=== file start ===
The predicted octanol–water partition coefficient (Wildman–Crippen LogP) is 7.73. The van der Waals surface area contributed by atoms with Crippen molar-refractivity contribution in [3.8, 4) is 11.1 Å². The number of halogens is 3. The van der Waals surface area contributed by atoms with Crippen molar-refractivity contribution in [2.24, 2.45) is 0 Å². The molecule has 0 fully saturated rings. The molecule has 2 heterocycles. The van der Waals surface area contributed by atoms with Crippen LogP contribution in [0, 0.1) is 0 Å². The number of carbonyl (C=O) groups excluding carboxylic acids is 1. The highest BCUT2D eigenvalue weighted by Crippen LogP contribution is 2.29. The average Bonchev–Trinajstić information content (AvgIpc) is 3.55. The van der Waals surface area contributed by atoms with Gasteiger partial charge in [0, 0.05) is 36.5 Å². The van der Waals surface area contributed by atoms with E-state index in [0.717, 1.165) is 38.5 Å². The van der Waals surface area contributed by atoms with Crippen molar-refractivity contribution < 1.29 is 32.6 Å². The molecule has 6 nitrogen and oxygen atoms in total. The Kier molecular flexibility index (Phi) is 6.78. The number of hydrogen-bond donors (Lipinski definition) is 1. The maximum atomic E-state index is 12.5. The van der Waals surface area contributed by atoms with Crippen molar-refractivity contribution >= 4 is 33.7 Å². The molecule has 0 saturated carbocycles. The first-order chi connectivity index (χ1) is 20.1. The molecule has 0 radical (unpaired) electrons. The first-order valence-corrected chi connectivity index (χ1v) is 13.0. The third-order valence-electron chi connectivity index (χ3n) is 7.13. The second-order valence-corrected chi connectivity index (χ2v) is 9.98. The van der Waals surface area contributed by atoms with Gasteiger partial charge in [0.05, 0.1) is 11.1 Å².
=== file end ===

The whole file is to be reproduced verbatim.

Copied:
The predicted octanol–water partition coefficient (Wildman–Crippen LogP) is 7.73. The van der Waals surface area contributed by atoms with Crippen molar-refractivity contribution in [3.8, 4) is 11.1 Å². The number of halogens is 3. The van der Waals surface area contributed by atoms with Crippen molar-refractivity contribution in [2.24, 2.45) is 0 Å². The molecule has 0 fully saturated rings. The molecule has 2 heterocycles. The van der Waals surface area contributed by atoms with Crippen LogP contribution in [0, 0.1) is 0 Å². The number of carbonyl (C=O) groups excluding carboxylic acids is 1. The highest BCUT2D eigenvalue weighted by Crippen LogP contribution is 2.29. The average Bonchev–Trinajstić information content (AvgIpc) is 3.55. The van der Waals surface area contributed by atoms with Gasteiger partial charge in [0, 0.05) is 36.5 Å². The van der Waals surface area contributed by atoms with E-state index in [0.717, 1.165) is 38.5 Å². The van der Waals surface area contributed by atoms with Crippen molar-refractivity contribution < 1.29 is 32.6 Å². The molecule has 6 nitrogen and oxygen atoms in total. The Kier molecular flexibility index (Phi) is 6.78. The number of hydrogen-bond donors (Lipinski definition) is 1. The maximum atomic E-state index is 12.5. The van der Waals surface area contributed by atoms with Crippen molar-refractivity contribution >= 4 is 33.7 Å². The molecule has 0 saturated carbocycles. The first-order chi connectivity index (χ1) is 20.1. The molecule has 0 radical (unpaired) electrons. The first-order valence-corrected chi connectivity index (χ1v) is 13.0. The third-order valence-electron chi connectivity index (χ3n) is 7.13. The second-order valence-corrected chi connectivity index (χ2v) is 9.98. The van der Waals surface area contributed by atoms with Gasteiger partial charge in [0.05, 0.1) is 11.1 Å².